Potentiation of TRAIL‑induced cell death by nonsteroidal anti‑inflammatory drug in human hepatocellular carcinoma cells through the ER stress‑dependent autophagy pathway
- Su‑Hoon Lee
- Hyun‑Jung Moon
- Young‑Shin Lee
- Chi‑Dug Kang
- Sun‑Hee Kim
Affiliations: Department of Biochemistry, Pusan National University School of Medicine, Yangsan, Gyeongsangnam‑do 626‑870, Republic of Korea
- Published online on: June 25, 2020 https://doi.org/10.3892/or.2020.7662
Copyright: © Lee
et al. This is an open access article distributed under the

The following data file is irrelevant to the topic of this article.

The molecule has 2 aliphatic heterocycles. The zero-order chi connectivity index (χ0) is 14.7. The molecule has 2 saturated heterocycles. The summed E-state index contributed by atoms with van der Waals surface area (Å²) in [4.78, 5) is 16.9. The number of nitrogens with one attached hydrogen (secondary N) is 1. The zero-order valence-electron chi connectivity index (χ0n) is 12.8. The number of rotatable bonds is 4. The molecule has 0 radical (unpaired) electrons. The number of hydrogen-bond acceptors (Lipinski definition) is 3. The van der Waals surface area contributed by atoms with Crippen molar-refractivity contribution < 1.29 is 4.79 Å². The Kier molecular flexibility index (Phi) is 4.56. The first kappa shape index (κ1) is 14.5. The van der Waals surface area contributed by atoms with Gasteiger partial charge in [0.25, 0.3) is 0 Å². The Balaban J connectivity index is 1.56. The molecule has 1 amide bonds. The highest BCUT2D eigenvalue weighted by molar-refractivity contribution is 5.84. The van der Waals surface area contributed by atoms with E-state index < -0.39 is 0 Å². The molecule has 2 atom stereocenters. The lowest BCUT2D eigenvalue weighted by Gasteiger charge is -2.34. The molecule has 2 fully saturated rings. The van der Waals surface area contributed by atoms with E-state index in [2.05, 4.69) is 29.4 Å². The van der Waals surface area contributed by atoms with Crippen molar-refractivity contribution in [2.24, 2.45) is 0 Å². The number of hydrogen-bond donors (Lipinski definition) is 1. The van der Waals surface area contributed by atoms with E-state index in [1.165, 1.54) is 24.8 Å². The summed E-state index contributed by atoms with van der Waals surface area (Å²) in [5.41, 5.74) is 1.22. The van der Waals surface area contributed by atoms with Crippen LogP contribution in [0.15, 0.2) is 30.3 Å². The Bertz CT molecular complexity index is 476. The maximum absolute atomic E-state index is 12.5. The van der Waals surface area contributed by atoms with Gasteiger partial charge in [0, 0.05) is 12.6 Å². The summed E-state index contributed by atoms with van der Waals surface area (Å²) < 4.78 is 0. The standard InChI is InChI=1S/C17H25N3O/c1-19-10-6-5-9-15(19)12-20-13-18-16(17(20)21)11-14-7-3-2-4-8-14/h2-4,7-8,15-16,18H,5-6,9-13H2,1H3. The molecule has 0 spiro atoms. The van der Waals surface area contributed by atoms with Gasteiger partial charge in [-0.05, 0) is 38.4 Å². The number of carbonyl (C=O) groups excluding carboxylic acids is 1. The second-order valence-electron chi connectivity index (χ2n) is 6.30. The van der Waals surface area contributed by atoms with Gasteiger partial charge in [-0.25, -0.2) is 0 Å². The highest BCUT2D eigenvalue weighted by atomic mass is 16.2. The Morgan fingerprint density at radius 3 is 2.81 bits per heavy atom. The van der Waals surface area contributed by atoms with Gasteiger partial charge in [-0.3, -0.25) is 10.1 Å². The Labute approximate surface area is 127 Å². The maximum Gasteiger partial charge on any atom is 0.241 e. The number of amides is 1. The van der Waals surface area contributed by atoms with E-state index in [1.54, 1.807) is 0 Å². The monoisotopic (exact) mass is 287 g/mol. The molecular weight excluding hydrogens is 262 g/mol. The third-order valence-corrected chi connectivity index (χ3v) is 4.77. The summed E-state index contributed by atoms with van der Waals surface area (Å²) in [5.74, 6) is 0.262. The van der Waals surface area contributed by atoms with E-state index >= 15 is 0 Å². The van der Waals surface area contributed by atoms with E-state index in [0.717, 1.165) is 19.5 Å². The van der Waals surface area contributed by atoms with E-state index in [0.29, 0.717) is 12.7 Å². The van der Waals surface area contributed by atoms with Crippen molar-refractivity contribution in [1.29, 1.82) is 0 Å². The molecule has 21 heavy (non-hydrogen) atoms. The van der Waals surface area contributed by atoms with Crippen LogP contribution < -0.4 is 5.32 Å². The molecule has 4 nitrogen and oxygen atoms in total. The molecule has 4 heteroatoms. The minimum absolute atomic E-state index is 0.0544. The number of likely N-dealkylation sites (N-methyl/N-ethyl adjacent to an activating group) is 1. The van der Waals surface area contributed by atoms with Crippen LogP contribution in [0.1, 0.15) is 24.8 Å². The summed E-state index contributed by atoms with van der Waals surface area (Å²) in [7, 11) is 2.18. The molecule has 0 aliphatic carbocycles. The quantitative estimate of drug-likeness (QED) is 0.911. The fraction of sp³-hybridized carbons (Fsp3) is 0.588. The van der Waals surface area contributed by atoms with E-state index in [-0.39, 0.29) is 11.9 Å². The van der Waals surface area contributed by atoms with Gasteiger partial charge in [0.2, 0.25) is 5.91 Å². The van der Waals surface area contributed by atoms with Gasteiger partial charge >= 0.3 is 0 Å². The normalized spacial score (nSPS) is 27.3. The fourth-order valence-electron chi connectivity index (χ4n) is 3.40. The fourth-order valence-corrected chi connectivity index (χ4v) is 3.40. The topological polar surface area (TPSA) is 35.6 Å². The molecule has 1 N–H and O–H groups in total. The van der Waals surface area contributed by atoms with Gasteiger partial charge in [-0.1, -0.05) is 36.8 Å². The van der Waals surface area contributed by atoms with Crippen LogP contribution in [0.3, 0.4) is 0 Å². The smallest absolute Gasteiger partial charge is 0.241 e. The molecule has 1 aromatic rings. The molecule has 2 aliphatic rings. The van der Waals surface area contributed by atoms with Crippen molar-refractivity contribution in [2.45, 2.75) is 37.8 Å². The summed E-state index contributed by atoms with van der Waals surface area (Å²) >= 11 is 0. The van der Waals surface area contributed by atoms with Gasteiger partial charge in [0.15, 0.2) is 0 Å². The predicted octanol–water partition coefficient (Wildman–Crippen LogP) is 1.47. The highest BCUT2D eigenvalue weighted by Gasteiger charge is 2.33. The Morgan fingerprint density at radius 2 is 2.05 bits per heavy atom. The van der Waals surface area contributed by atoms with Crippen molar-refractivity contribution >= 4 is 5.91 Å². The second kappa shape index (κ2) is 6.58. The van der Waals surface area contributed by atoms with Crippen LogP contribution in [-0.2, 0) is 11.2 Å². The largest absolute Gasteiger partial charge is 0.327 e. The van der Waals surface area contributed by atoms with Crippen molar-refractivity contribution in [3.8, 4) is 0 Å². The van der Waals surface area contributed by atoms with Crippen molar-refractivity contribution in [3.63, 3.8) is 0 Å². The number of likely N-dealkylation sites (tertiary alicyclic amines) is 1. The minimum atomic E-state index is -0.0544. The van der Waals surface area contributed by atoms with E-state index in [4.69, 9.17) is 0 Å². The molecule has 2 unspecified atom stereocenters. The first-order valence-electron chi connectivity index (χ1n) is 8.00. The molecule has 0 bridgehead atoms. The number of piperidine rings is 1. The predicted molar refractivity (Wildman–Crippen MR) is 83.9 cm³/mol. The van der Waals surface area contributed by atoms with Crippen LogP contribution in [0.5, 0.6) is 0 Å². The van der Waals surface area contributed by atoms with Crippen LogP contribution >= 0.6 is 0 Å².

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Hepatocellular carcinoma (HCC) is the most commonly diagnosed primary liver malignancy. The limited success with relapse of the disease in HCC therapy is frequently associated with the acquired resistance to anticancer drugs. To develop a strategy and design for overcoming the resistance of HCC cells to TNF‑related apoptosis inducing ligand (TRAIL)‑induced cell death, we evaluated the efficacy of a non‑steroidal anti‑inflammatory drug (NSAID) in combination with TRAIL against TRAIL‑resistant HCC cells expressing a high level of CD44. We revealed by MTT and western blotting, respectively, that celecoxib (CCB), an NSAID, and 2,5‑dimethyl celecoxib (DMC), a non‑cyclooxygenase (COX)‑2 inhibitor analog of CCB, were able to sensitize TRAIL‑resistant HCC cells to TRAIL, implicating a COX‑independent mechanism. CCB dose‑dependently enhanced LC3‑II and reduced p62 levels through AMPK activation and inhibition of the Akt/mTOR pathway and upregulated expression of ATF4/CHOP, leading to activation of endoplasmic reticulum (ER) stress‑dependent autophagy. The TRAIL sensitization capacity of CCB in TRAIL‑resistant HCC cells was abrogated by an ER stress inhibitor. In addition, we also revealed by flow cytometry and western blotting, respectively, that accelerated downregulation of TRAIL‑mediated c‑FLIP expression, DR5 activation and CD44 degradation/downregulation by NSAID resulted in activation of caspases and poly(ADP‑ribose) polymerase (PARP), leading to the sensitization of TRAIL‑resistant HCC cells to TRAIL and thereby reversal of TRAIL resistance. From these results, we propose that NSAID in combination with TRAIL may improve the antitumor activity of TRAIL in TRAIL‑resistant HCC, and this approach may serve as a novel strategy that maximizes the therapeutic efficacy of TRAIL for clinical application.